By Lyonel Doherty
Seven-year-old Aiden Girard from Oliver couldn’t wait to show 17 police officers his missing teeth on Saturday.
It was a proud moment for the officers as they saw firsthand the results of their fundraising efforts through Cops for Kids.
The group arrived at the fire hall to many cheers as the Oliver Lioness Club organized a barbecue for the public.
It was also a special day because one of the bicycle riders, Jared Zeeman, was celebrating his 37thbirthday.
This is Zeeman’s second year with Cops for Kids, a program that raises money for children in medical crises.
And Aiden is a perfect example.
His Mother, Kathryn Barclay, explained that her son had a grinding problem, which resulted in his teeth deteriorating over time.
His dentist said the only option was to have his teeth pulled, which was a costly procedure. So the dentist suggested applying for financial assistance through Cops for Kids.
Barclay said she did exactly that and received approval a week later.
“They handled it all; it was a stress-free transition.”
Aiden had six teeth removed and had silver caps put on five others. Needless to say, he doesn’t grind anymore.
When asked how he felt about that, he only uttered a single word: “Good.”
He agreed that his mouth feels a lot better now, adding that he really likes what the police officers are doing to help kids like him.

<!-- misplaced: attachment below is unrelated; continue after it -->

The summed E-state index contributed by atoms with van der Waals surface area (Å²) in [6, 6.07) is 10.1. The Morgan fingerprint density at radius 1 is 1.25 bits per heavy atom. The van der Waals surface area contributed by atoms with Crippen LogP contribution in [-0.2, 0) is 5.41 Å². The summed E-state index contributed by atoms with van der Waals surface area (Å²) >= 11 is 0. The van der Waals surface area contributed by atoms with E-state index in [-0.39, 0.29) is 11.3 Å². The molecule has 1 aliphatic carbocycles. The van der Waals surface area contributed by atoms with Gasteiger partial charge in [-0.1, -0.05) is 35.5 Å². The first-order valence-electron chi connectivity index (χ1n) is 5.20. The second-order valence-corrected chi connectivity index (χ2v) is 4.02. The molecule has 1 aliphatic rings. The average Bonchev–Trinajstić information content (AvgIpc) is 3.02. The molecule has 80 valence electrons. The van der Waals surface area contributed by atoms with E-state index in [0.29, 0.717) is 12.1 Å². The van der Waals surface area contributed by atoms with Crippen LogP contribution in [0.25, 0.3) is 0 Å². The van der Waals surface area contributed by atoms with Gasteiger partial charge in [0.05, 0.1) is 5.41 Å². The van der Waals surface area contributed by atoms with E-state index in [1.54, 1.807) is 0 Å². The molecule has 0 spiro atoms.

Zeeman said when he first joined Cops for Kids, he thought it would just be a fun way to get in shape and meet different people. But he quickly learned it’s much more than that after seeing what the donations do for families.
“It’s actually pretty overwhelming. I’m a father and you see (these) families and think about what would you do in the same situation and how would you be able to cope.”
Zeeman said during their 1,000- kilometre bike ride they get to meet about 40 kids with medical needs. No doubt the enthusiasm from the other riders spurs him on, even during the most challenging of climbs.
“But it’s when you consider what some of these kids are going through at such young ages. What’s two hours of a bit of cramp riding up a hill compared to (the crisis these children face)?”
Oliver Mayor Martin Johansen knows all too well what it’s like to have a child in a medical crisis.
In 1992 his daughter was born with a lack of oxygen and had to be treated at BC Children’s Hospital.
“At that time we thought our daughter was going to pass away. They even came and gave her last rites.”
But she pulled through and continues to struggle with handicaps at age 27.
Johansen said programs that assist families during these challenging times are very important. For example, having a place to stay while your child is in hospital, or having that extra money to take the pressure off is so paramount.
Johansen told the police officers on Saturday how inspired he was by their actions.